Maintenance Backlog a Pothole on Road to Parks Consensus

July 11, 2017

TipSheet: Maintenance Backlog a Pothole on Road to Parks Consensus

To misquote a great American author: Everybody talks about the National Park maintenance backlog, but nobody does anything about it.

You will care about this if you ever visit a park: Broken screens in restrooms. Access roads like washboards. Washed-out bridges. Closed campgrounds. Trails that make you wish for another way.

Already this year, in Interior Department budget hearings, the parks maintenance backlog of $11.9 billion has been invoked —  by people on both sides of several issues. But will the Washington talkfest open any campgrounds?

Let’s focus just for now on the National Park System. It has 59 parks, 415 sites in all (historical sites, monuments, battlefields, seashores, parkways, preserves and recreation areas.). It covers 84 million acres and receives 275 million visitors a year.

Land is still occasionally acquired for the National Park System. But not much, especially out west, where there is political resistance to adding land to parks.

There are also private landholdings within some parks, typically grandfathered in when the park was formed. The NPS picks these “inholdings” up when a landholder chooses to sell.

But for decades, NPS inholdings have been a flashpoint for a broader “Sagebrush Rebellion,” which resents federal land ownership and resists federal land acquisition.

Hot button issue for Sagebrush rebels

The NPS maintenance backlog has been a rallying point for this movement. Since at least the time of Interior Secretary James G. Watt (1981-83), Sagebrush rebels have argued that the federal government should spend its money to catch up on its maintenance backlog rather than to acquire new land.

Volunteers gather their gear for an SCA-led five-day wilderness trail maintenance project at Indian Henry's Hunting Ground, in Mount Rainier National Park.
Volunteers gather their gear for a wilderness trail maintenance project at Indian Henry's Hunting Ground, in Mount Rainier National Park in Washington State. PHOTO: National Park Service

It is a good argument because the maintenance backlog is a real and serious thing. It is not, however, so good that Congress has actually chosen to spend enough money to clear the backlog.

Some in Congress are pushing to do just that — but the real onus lies with the House and Senate Appropriations Committees, particularly their Subcommittees on Interior, Environment and Related Agencies.

President Donald Trump proposed a 13 percent overall cut for the NPS — which may undermine the nominal increase he proposed for maintenance. Watch for the House subcommittee bill to drop (probably within weeks), and note whether the NPS gets more or less than Trump asked for.

Look also at the maintenance lines for the Bureau of Land Management, the Fish and Wildlife Service, and the U.S. Forest Service. Senators Mark Warner (D-Va.) and Rob Portman (R-Ohio) have introduced a bill aimed at taking on the NPS backlog. Rep. Mike Simpson (R-Idaho) has also introduced a bill.

In the current Congress, deferred maintenance has become a rallying cry for some who want to privatize the National Parks and other federal land. House Natural Resources Committee Chairman Rob Bishop (R-Utah) is one of those.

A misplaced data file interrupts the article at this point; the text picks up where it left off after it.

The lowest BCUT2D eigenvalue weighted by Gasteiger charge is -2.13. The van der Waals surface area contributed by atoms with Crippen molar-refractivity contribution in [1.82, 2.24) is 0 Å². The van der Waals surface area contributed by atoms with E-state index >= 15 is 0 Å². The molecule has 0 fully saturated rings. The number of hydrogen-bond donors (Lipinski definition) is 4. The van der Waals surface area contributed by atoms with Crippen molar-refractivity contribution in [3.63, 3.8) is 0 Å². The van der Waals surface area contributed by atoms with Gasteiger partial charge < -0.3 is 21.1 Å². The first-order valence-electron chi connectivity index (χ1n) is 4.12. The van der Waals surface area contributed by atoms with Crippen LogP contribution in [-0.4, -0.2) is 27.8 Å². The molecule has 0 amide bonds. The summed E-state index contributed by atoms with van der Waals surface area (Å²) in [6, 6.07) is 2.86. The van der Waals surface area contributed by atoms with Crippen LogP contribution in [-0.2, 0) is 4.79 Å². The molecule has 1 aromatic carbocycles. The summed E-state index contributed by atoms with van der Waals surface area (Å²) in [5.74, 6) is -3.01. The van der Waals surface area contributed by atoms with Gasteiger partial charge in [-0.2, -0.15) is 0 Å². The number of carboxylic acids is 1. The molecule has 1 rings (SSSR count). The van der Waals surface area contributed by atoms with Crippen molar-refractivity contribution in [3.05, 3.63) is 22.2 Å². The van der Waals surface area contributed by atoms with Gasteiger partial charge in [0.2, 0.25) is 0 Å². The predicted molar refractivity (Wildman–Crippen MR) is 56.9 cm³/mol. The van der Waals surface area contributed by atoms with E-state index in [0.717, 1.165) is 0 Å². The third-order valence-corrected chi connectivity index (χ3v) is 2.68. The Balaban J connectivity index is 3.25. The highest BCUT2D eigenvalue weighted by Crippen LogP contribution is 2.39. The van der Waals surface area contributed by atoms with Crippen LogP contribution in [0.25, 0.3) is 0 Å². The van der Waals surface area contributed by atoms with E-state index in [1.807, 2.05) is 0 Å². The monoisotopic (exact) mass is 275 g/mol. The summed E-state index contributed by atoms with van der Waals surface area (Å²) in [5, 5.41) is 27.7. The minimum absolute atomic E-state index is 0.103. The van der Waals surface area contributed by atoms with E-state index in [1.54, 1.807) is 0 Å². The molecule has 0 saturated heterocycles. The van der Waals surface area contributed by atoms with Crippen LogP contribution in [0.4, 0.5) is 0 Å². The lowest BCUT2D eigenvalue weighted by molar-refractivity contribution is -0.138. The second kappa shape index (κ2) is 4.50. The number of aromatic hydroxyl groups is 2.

It is worth noting that more than a third of the backlog involves work on roads. That is something that could generate local jobs. Despite talk of “infrastructure” job programs from the current administration, there is no sign of the sort of park upgrade program the United States saw during the Great Depression.

Resources and perspectives

If you are not covering the national debate, the best entry to this story is your favorite local NPS unit. Zoom in to the unit(s) your audience cares about.

As a starting point for your recon, check out the NPS’ own latest report on its maintenance backlog. A general portal is here, a detailed list of the numbers for each NPS unit is here and an even more detailed inventory for each unit is here.

Once you focus on particular NPS units, go to the people who run them and ask for more detail, and explanations of what is actually going on. A fairly recent directory of the superintendents for each unit is here.

For perspective, you may want to contact some of the groups who advocate for the NPS. Chief among them are the National Parks Conservation Association and the National Park Foundation. For the latest NPS news and information, check out the website of National Parks Traveler, run by Kurt Repanshek, an independent journalist with a vast knowledge of the system.

Even better sources may be the people engaged with the parks at the local and regional levels. Many NPS units encourage volunteers to work with them, and many units have “friends” groups that have organized to support them. One directory of such groups is here. There is also an organized alliance of such friends groups.

Groups opposing land acquisition will be glad to talk about park maintenance. See, for example, a report entitled “Breaking the Backlog” from PERC, the Property and Environment Research Center.

* From the weekly news magazine SEJournal Online, Vol. 2, No. 27. Content from each new issue of SEJournal Online is available to the public via the SEJournal Online main pageSubscribe to the e-newsletter here.  And see past issues of the SEJournal archived here.

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